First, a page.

Wednesday, 28 April 2010
Lullabies for Little Criminals by Heather O'Neill
As the story opens, Baby is living with her father, Jules, in Montreal, Quebec. The one contant in her pre-teen life, is that they are frequently moving apartments. She was born when her parents were just sixteen and figuring out how to grow up. Her mother died when Baby was a few months old. Her father tries his best to raise her, but his poor health and recurring heroin habit has made that almost impossible.
As we follow Baby over the course of the next year and a half to two years, she grows from a girl still carrying dolls around to a street wise, though abused, young woman.
I found this a very hard book to listen to. I had to repeat several sections as I felt that I must have misheard. Those "horrible things" couldn't really be happening to Baby. While my rational mind knew that this was a story, the mother in me cried copious tears for those little girls who fell through the welfare/social work gaps and ended up on the streets living just such a life. In the final chapter of the story, Baby is given a chance to escape the life she has fallen into. I like to imagine that she had the strength to leave and seek helprefuge.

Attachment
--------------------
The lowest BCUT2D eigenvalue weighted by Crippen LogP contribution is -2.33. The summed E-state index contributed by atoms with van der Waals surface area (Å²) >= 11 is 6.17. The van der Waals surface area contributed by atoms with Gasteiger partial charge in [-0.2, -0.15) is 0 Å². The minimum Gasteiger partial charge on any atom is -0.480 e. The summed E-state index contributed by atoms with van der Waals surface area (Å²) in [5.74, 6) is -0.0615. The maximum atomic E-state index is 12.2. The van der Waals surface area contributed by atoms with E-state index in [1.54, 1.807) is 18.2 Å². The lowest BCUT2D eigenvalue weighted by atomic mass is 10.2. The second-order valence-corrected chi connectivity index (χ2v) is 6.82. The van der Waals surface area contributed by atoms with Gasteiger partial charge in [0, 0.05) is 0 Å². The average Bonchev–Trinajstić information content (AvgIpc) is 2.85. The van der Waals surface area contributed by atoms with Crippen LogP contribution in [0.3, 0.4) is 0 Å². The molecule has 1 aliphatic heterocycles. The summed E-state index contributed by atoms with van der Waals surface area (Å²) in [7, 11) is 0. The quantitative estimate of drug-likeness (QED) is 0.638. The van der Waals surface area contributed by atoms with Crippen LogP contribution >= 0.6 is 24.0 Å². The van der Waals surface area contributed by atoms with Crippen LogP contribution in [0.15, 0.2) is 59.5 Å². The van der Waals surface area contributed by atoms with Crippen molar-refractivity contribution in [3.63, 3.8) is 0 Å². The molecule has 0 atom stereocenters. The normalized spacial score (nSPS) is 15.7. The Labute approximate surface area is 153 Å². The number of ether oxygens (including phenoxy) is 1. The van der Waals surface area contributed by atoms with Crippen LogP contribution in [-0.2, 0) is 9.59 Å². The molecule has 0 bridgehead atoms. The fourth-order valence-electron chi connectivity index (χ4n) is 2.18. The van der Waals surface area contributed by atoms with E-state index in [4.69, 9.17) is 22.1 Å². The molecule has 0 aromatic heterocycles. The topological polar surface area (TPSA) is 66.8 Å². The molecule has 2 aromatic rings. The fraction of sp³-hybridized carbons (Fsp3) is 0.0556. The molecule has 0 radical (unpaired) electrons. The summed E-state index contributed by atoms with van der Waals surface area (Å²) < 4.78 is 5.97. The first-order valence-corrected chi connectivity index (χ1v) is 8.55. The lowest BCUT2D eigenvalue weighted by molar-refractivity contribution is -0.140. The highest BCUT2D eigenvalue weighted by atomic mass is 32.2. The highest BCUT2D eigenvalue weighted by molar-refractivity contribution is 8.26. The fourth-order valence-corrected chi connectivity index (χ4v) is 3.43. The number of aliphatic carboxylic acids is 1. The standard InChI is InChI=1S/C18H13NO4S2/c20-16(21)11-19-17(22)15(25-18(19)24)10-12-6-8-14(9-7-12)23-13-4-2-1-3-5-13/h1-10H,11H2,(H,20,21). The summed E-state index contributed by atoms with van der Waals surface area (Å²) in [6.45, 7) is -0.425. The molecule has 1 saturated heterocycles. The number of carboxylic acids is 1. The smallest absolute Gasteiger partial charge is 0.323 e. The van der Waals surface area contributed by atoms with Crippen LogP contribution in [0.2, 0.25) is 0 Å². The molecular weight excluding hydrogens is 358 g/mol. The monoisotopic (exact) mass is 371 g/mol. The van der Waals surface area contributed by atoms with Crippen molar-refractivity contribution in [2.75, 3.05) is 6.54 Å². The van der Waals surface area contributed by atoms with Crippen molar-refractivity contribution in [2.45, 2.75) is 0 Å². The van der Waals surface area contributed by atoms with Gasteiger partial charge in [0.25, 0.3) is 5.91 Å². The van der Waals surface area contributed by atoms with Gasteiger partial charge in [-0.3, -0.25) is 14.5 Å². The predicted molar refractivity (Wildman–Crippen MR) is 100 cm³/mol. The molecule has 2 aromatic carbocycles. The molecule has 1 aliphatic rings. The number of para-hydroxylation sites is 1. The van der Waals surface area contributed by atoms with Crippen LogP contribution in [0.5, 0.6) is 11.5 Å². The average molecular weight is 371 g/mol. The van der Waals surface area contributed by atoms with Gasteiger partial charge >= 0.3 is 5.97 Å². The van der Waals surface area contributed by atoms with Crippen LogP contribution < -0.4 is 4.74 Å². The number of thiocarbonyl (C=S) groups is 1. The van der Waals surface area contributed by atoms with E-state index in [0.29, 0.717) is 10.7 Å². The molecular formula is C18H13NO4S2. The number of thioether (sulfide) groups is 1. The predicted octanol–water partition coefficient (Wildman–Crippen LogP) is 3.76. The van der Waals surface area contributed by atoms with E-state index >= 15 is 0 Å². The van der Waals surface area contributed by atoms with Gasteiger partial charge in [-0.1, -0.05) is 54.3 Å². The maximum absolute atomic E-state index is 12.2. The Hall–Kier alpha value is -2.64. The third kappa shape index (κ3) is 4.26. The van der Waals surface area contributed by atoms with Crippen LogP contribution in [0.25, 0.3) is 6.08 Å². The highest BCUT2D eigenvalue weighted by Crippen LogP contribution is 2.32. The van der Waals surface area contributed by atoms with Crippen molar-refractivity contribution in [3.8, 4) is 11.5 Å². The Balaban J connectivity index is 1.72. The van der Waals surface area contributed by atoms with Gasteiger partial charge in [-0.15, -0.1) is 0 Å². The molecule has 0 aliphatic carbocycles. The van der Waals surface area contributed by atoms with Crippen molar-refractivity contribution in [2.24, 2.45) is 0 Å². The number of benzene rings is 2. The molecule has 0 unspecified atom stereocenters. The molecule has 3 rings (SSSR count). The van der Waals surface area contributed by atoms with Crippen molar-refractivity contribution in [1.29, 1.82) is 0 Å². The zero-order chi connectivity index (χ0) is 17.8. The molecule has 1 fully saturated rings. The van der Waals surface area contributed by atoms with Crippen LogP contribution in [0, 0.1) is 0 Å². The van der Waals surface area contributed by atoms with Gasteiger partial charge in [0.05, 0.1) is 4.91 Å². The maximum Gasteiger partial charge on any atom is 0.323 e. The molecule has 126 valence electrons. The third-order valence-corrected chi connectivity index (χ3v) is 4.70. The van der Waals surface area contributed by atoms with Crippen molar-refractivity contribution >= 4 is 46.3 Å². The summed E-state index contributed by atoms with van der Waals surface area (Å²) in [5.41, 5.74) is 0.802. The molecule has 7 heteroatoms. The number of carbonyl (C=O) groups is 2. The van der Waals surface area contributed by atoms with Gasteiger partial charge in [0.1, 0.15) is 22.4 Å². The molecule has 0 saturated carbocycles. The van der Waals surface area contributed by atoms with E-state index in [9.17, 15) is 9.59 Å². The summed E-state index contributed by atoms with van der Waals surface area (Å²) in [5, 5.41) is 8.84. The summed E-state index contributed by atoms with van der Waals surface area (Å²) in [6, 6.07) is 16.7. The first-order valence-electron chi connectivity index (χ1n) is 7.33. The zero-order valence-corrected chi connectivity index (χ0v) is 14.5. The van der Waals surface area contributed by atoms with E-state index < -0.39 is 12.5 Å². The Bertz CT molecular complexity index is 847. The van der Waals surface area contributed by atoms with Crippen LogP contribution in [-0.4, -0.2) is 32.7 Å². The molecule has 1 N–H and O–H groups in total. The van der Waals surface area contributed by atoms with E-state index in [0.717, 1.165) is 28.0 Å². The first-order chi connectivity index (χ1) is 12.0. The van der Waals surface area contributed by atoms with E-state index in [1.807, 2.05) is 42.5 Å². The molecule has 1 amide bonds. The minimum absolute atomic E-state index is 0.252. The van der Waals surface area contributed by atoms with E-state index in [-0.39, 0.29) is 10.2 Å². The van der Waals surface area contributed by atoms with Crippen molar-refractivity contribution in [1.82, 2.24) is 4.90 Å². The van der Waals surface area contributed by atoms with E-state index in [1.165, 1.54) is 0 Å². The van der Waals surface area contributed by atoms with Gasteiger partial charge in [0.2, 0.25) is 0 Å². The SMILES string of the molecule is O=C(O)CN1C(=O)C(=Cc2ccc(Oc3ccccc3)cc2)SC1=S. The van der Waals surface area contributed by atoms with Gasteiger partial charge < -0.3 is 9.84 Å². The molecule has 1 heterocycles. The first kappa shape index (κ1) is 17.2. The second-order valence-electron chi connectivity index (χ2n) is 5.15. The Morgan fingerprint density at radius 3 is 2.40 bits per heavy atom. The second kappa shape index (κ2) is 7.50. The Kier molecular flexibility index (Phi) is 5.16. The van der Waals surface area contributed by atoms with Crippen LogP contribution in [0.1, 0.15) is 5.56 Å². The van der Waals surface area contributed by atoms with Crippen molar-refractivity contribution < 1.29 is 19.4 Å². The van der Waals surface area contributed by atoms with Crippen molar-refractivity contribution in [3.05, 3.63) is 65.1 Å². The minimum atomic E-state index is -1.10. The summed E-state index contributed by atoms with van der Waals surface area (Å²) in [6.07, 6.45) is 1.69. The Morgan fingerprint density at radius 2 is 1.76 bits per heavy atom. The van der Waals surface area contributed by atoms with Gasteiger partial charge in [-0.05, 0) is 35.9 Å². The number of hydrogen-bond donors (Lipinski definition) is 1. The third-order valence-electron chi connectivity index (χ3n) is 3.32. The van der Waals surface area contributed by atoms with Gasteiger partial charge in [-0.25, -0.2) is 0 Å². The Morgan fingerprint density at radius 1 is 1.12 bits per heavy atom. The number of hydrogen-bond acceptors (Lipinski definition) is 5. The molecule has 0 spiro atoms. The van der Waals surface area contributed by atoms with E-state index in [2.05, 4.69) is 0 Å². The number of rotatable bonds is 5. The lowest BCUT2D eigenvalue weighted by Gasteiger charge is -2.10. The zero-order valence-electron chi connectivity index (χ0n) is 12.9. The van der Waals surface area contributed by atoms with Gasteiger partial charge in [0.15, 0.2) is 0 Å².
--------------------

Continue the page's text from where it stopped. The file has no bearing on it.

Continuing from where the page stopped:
Is this a coming of age story, a commentary on responsible parenting, or a diatribe on the state of child welfare in Canada. For me, I found it to be mostily the first, though with the continuing cuts to our social system....
The book was read by Miriam McDonald. I felt that she enhanced my enjoyment of this novel.
Lullabies for Little Criminals was a finalist for the 2007 Governor General Awards in Canada, and the winner of the Canada Reads 2007 competition.
There is a wonderful profile about Heather O'Neill by Quill & Quire in the Novemember 2006 issue.
Click here to Browse Inside: Lullabies for Little Criminals.
Thanks to HarperCollins for sending me this review copy.
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